Give Someone a Virtual Avatar and They Adopt Stereotype Behavior
People behave differently depending on the appearance of their digital avatar
Gender stereotypes are sticky, and even in virtual worlds, they carry over in unexpected ways. According to Motherboard, new research suggests that people carry assumptions about gender with them online—by treating digital women differently from digital men—but that their own behavior in virtual worlds is determined by the gender of their avatar. When a woman plays as a male character, her behavior actually changes.
In social sciences, there's a double-edged concept of “stereotype threat” and “stereotype boost.” People whose social group—man or woman, white or black, straight or queer—is stereotypically considered to act a certain way will actually be affected by that stereotype. So, for example, there's a stereotype that women are bad at math. Put to the test, women who think women are supposed to be bad at math will subsequently do worse on a math exam.
Stereotype boost is the opposite of stereotype threat. Where stereotype threat causes stress and anxiety, stereotype boost—the concept that you're supposed to be better at something—can give an actual boost in performance.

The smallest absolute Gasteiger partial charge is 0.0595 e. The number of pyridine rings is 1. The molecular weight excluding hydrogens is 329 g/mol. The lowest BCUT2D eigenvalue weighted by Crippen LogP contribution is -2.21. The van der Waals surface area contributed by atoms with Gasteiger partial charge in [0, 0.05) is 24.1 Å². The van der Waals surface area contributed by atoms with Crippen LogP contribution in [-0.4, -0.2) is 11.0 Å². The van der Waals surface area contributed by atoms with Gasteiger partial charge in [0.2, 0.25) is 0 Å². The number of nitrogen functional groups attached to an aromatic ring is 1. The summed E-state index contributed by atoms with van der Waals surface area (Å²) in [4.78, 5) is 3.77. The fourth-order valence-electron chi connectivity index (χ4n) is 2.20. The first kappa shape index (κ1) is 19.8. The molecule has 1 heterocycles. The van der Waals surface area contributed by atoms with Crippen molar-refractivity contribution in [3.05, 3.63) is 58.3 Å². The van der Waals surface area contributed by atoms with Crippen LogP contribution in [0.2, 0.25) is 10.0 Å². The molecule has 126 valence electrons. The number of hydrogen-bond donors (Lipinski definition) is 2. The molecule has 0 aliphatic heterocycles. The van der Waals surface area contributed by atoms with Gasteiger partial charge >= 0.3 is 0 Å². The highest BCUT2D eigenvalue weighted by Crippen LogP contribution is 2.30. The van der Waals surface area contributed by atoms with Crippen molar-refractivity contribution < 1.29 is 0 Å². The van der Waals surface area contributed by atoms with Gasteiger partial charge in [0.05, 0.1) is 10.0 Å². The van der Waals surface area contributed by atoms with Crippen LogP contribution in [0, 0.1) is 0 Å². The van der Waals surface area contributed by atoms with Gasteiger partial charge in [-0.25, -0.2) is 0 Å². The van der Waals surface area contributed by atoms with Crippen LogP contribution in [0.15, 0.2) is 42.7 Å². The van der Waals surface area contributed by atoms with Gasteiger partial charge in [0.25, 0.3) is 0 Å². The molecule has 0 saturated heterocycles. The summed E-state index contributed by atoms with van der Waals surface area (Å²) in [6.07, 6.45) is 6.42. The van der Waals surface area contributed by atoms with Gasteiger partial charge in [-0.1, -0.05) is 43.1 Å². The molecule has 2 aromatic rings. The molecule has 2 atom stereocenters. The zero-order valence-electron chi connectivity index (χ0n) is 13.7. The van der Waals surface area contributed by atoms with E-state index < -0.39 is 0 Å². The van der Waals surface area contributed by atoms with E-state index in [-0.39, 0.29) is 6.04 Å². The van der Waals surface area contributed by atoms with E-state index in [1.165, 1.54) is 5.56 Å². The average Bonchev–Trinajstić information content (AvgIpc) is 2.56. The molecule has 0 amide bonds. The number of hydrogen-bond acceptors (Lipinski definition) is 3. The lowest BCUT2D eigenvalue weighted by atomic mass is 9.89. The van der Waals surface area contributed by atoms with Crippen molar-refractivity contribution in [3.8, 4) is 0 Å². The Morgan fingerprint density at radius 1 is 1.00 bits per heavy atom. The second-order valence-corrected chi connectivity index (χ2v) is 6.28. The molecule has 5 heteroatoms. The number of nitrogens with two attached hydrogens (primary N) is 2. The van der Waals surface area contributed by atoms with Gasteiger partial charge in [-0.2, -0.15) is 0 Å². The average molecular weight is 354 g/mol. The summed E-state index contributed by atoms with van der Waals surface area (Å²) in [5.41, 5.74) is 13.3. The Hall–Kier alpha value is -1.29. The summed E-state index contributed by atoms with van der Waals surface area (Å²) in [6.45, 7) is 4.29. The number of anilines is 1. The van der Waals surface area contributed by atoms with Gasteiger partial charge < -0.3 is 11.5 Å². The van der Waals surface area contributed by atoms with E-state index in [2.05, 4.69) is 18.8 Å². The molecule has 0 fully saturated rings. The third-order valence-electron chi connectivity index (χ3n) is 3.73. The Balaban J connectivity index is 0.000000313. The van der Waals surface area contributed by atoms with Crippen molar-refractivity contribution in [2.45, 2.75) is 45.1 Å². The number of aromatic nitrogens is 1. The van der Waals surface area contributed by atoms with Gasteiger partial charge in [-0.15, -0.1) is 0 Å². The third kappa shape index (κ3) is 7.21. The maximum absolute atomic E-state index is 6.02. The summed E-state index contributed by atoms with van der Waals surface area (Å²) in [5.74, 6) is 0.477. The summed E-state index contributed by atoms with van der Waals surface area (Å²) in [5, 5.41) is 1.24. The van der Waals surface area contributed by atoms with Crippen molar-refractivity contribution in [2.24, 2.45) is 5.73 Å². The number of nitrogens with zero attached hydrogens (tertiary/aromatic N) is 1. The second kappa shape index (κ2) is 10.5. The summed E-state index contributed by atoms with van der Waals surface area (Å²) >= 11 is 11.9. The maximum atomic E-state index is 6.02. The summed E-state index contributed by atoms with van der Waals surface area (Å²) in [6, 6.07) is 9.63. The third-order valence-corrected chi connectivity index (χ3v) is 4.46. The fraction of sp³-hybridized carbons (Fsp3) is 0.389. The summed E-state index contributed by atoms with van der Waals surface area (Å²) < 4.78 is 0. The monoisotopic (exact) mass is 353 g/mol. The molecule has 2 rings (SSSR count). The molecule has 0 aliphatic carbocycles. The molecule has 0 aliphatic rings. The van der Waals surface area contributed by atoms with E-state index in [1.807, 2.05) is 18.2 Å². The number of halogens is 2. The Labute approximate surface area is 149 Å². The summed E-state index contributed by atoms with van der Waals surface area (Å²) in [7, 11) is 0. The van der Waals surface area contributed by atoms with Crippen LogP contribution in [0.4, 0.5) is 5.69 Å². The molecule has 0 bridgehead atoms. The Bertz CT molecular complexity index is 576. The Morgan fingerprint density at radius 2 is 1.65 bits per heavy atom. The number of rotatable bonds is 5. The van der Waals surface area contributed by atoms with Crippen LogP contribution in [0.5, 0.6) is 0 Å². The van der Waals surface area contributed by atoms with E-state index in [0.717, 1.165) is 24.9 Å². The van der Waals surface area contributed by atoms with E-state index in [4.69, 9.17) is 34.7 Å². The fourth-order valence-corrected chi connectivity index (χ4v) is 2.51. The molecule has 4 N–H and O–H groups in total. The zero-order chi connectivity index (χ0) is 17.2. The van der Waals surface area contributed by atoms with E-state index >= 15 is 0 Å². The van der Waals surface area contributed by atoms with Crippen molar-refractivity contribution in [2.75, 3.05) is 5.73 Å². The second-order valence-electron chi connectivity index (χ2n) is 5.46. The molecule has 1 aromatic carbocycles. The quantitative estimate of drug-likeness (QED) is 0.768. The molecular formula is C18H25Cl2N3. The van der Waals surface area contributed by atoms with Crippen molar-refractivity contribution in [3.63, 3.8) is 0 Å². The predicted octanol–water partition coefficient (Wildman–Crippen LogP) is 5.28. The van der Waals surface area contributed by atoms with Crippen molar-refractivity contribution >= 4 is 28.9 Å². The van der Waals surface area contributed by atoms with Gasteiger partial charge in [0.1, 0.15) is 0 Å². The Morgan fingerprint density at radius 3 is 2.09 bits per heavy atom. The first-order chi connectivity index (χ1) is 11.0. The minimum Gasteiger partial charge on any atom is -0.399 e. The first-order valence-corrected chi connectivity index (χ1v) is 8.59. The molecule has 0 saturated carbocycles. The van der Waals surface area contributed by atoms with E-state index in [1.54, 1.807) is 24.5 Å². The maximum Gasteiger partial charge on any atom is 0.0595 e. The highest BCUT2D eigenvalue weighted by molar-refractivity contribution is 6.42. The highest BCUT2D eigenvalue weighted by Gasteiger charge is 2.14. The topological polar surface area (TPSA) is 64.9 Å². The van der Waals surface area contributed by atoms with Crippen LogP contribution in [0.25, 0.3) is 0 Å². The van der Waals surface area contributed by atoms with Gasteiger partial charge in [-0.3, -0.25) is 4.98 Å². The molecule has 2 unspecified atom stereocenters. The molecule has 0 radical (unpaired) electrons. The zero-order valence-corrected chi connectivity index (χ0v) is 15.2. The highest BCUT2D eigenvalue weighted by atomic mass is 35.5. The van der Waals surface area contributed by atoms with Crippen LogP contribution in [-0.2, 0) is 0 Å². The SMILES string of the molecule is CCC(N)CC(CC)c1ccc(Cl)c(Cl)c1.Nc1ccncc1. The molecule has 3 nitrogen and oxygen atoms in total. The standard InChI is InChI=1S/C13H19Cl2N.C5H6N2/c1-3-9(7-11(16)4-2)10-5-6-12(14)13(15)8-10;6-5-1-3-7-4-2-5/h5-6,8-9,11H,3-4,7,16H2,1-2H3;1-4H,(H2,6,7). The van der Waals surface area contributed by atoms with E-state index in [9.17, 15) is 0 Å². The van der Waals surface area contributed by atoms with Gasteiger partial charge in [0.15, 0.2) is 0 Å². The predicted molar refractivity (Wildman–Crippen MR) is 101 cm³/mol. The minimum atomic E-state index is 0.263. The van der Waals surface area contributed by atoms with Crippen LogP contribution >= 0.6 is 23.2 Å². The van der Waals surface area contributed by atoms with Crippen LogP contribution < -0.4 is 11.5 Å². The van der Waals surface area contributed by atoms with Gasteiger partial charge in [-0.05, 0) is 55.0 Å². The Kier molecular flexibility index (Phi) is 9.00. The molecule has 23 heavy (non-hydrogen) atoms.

The weird thing is, stereotype threat and stereotype boost kick in just by putting on a digital mask, according to the new research. A woman who is randomly assigned to play as a digital man will get a stereotype boost to her math ability, because her new digital self is no longer subject to the stereotype-imposed anxiety. In the same way, a man playing as a woman will suddenly perform worse. Man or woman in real life, the gender of the players' avatars is what affected their math skills.
As the researchers explain in their study, donning a digital avatar can do all sorts of things to our behavior:
Research on the Proteus effect—named after the Greek god known for the ability to take on many different physical forms—has demonstrated that people conform to the stereotypes associated with the characteristics of their virtual self-representations, both behaviorally and cognitively. For example, those who were randomly assigned an attractive avatar acted more intimately and socially when interacting with a confederate than did those who were randomly represented by an unattractive avatar.
...More specific to the effects of gendered avatars, research showed that both females and males who were arbitrarily represented by a female avatar were more likely to conform to female-typed language norms (e.g., reference to emotions, use of apologies) when compared to those represented by a male avatar. Furthermore, analyses on game players' behaviors in multiplayer online gaming environments revealed that male avatar players were more likely to engage in killing, while players using female avatars were more likely to engage in healing activities. These patterns were observed regardless of the players' actual gender, indicating that people tend to conform to stereotypic expectations associated with the virtual gender identify of their avatars.